Luckily Vickie and I were not surprised by her statement. We had heard this before from other Chief Executives and senior managers. Luckily we had also somewhat recovered from the marathon of flying from Halifax to Montreal to Zurich to Mombai over some 22 hours, and then the hair-raising midnight ride from the madness of Mombai roads to the chaos of Pune, India. During that ride my daughter, Allison, who had managed to organize this teamwork session, brought us up to date on the latest wrinkles including her concerns that some of the key people may not attend after all.
Just having Dr. Onawale, as she is respectfully addressed by her staff, find time to see us turned out to be a big deal. She was sharing her office space with two consultants and working out organizational changes to be presented to, and approved by, her board. Additionally, Neela has always been involved in all the daily operations of Deep Griha because she started the Society single handed as a young medical doctor responding to the needs of the thousands? in the Tadiwala slum. So her door is never closed, and there is a constant round of heads popping in and out like jacks-in-a-box to see if she is free.
Now with us comfortably seated in the chairs of honour in front of her desk, the chai and lemonade graciously offered, Neela began to explain. We learned how over 30 years ago she began providing medical services to mothers and young children, then food programs, then educational programs, then adult learning, and on and on. Each development responded to the need underlying the visible issue. Each was designed to empower the beneficiary. Each required staff, space, equipment, planning, pleading, and good luck to build the social support fabric. And all funded by donations.
We could see the fatigue of all these years of lonely effort on her face. And we could also see the results: a multi-story concrete building right on Tadiwala Road at the main entry to that slum area, every nook and cranny of space utilized for medical assessments, schooling, skills development, daycare, cooking and feeding, and the newest, most urgent work of HIV/AIDS awareness and care. She recently had returned from a tiring fund raising trip to the United States and now had critical organizational decisions and proposals to make to keep all this moving. She hoped we would understand and not be offended.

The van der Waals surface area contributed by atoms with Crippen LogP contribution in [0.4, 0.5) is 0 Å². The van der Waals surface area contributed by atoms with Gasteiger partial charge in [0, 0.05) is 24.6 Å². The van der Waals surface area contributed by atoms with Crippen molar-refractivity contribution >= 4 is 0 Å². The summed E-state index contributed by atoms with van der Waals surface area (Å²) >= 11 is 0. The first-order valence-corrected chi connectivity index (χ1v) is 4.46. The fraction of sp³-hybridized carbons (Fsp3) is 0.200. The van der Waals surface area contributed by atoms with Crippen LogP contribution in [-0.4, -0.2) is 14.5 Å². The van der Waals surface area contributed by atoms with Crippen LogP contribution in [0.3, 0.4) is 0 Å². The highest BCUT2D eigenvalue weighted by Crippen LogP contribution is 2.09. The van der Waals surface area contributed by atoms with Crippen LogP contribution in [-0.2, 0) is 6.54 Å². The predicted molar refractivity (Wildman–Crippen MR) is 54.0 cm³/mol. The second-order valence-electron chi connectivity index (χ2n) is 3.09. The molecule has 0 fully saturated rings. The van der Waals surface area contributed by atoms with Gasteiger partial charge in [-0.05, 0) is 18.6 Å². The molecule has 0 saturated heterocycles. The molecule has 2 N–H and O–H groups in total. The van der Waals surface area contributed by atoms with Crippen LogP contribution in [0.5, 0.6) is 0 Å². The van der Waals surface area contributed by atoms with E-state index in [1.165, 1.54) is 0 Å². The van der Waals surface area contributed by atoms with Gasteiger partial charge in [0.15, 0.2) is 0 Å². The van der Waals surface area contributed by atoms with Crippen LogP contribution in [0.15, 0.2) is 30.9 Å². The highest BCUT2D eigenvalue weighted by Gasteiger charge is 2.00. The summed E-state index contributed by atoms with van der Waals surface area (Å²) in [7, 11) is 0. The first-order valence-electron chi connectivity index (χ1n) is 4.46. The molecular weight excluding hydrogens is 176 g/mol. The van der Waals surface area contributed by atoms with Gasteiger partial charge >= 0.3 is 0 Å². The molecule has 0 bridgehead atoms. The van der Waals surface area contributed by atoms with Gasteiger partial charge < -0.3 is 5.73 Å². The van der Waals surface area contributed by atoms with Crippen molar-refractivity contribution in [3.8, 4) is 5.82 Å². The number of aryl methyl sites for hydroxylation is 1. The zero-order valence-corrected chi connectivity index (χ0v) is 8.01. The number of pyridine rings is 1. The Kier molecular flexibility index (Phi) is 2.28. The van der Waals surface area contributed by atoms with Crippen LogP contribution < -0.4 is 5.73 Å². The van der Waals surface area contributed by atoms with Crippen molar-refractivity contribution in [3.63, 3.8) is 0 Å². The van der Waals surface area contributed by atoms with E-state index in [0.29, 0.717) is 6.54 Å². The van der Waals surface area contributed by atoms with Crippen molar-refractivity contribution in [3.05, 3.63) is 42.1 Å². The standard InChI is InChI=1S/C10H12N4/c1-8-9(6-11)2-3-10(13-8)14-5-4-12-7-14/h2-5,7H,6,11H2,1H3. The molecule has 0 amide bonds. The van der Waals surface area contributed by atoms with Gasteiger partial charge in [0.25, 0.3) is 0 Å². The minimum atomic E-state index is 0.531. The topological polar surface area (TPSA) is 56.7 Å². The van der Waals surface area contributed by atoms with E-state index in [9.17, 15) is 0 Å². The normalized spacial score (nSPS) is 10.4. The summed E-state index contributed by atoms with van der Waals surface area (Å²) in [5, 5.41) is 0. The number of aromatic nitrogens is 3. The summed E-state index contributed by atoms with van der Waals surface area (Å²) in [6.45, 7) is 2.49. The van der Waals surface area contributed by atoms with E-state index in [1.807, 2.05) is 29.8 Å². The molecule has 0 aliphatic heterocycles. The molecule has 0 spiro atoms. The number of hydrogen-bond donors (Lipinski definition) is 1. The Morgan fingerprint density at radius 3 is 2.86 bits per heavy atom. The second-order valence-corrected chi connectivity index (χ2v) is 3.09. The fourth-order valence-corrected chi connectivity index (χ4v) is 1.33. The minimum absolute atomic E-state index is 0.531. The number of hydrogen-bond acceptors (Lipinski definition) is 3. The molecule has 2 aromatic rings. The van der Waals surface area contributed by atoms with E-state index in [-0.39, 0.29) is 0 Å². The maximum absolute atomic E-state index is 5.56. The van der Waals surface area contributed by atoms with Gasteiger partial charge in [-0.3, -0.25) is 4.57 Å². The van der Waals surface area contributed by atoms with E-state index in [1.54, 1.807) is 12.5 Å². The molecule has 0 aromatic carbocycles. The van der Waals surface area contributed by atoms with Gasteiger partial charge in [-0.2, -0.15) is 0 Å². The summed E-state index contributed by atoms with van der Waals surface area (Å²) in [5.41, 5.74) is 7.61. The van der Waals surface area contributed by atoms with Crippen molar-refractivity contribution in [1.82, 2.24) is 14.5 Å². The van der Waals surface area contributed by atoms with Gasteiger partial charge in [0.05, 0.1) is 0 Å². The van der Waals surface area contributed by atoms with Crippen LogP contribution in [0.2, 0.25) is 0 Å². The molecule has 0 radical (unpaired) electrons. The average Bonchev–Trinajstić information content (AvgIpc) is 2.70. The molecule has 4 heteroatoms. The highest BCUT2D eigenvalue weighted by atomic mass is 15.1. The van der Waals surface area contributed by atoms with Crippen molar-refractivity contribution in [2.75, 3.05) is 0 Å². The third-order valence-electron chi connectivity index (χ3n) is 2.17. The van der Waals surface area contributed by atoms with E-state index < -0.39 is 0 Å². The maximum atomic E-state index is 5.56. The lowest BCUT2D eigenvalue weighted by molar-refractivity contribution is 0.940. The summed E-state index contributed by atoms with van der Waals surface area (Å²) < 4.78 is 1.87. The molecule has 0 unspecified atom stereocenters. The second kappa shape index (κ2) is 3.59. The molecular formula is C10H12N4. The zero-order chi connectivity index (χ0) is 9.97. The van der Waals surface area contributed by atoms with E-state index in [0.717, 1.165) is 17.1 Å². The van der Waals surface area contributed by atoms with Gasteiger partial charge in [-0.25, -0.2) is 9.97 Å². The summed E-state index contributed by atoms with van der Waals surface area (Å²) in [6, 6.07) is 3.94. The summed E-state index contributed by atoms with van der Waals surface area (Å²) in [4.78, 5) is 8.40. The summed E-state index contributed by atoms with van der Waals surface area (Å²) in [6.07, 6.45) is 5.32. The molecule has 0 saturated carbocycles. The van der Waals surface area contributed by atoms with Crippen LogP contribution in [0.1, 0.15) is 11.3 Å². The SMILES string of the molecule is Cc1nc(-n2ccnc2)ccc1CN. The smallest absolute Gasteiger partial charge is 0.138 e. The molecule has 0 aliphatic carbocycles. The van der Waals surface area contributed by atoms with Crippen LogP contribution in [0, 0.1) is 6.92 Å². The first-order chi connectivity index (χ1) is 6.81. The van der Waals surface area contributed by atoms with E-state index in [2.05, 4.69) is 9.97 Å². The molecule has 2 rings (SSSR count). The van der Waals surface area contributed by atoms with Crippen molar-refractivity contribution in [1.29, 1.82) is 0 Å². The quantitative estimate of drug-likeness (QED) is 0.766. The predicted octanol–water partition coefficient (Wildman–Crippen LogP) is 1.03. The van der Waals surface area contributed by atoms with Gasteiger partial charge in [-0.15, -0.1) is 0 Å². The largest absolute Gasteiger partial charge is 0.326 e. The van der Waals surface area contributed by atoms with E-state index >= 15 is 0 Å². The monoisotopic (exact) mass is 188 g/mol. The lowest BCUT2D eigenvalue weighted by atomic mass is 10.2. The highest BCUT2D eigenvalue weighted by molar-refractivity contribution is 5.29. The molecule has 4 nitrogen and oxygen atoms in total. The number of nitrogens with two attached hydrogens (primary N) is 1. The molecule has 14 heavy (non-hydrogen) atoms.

I looked at Vickie for support, drew in a large breath, and responded with the reasons why Neela should find a way to attend.
During the closing ceremonies of that retreat, Vickie and I saw again how BootCamp just works. And we had seen why Neela is such an excellent leader.
- Courage – throughout her life, her story of Deep Griha, and immediately as she overcame her fear of taking yet another week away from the helm
- Patience – we watched her deal with all the interruptions, and our plea for her to attend BootCamp without an off-hand dismissal; each business issue brought to her during BootCamp was handled in due course without interrupting BootCamp
- Respect – no staff member, consultant, visitor was a bother or a burden; each person was accepted on their own merits; all BootCamp participants of any caste or background were treated as equals
- Decisiveness – having heard the rationale, the arguments for or against, Neela made her decisions and stuck with them in spite of other's emotional or irrational reactions
- Firmness – Neela dealt with all storms with resolve to stick by her decisions without wavering
- Connection – she demonstrated repeatedly a strong relationship with her staff of caring and understanding throughout BootCamp and in her office
- Vision – her dreams for Deep Griha's beneficiaries inspire everyone she meets; they can picture the great results she is striving for
As you can gather, Neela delighted in BootCamp, and we delighted in her.
Next week, some of the academic research into Leadership, OR something on IT Service Management. Would you like to choose?